Wet weather helps Bank's inflation forecast

  • 17 July 2012
  • From the section Business
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The Bank of England may now be in the spotlight for its handling of the Libor scandal, but its inflation forecast is looking better than it has for a long time. It may partly have the weather to thank.

Today the Office for National Statistics surprised everyone by revealing that the headline rate of inflation for June had fallen to 2.4%, down from 2.8% in May. Put it another way, Britain's inflation rate has halved since last September - to its lowest rate since the end of 2009.

Funnily enough, that is almost exactly what the Bank said would happen, in its November 2011 Inflation Report forecast - a forecast many did not dare believe, given how often - and how wildly - the Bank's recent forecasts have turned out to be wrong.

We can't expect inflation to continue to fall quite this fast. There were quite a lot of special factors at work in the June figure, including the miserable weather, which seems to have helped to push down clothing prices by forcing shops to start their summer sales early.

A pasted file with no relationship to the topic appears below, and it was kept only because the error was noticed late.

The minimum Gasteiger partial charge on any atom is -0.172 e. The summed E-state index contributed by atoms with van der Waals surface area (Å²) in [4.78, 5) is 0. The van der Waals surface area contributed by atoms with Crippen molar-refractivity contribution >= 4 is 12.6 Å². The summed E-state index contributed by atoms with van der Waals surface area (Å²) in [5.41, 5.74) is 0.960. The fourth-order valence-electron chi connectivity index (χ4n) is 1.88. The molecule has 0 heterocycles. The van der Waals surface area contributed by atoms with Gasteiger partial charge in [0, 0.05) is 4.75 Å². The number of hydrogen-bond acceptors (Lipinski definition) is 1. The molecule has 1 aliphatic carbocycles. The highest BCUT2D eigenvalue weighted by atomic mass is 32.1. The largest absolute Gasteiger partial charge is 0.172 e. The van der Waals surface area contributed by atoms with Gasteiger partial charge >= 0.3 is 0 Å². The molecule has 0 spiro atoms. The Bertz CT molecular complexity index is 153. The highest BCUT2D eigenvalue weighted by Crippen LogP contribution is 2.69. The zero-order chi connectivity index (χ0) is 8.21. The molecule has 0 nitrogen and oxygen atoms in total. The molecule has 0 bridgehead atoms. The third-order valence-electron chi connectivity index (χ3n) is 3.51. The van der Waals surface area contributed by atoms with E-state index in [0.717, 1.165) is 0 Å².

Image copyright November 2011 Inflation Report

Clothing and footwear prices fell 4.2% in a single month, the biggest June decline on record. There was also a sharp fall in the price of meat. If that is partly due to a lot of cancelled barbecues it could well be temporary (let's hope so).

Then again, as the Bank of England has reminded us, it has often been "special factors" pushing inflation up in the past few years - particularly, big changes in the price of oil and other commodities. This month's fall in inflation also reflects the sharp drop in the price of oil since the start of the year, which has meant falling petrol and diesel prices at the pump. City economists are also reassured by the fall in the "core" inflation rate in June, from 2.2% to 2.1%.

There is little sign here of home-grown inflationary pressures building up - quite the opposite. You would not normally expect to see upward pressure on wages or other domestic input prices in such a flat economy, but these have not been normal times.

So, today's figures will be considered good news at the Bank of England, even if it does reflect the rather bad news we have been getting about the state of the recovery. But the monetary policy committee know that rising commodity prices could yet come to bite us in the next few months.

As Chris Williamson, at Markit, points out, Brent crude oil is now back to $104 a barrel - up from $89 in mid-May - a jump of 17%.

You might also have seen the recent panic over the severe drought in the US and its effect on the price of corn, wheat and other key commodities. Corn and wheat prices have both risen by about 45% in the past month alone. America hasn't had enough rain. We have had far too much. But neither is good news for the crops - or, possibly, our future inflation rate.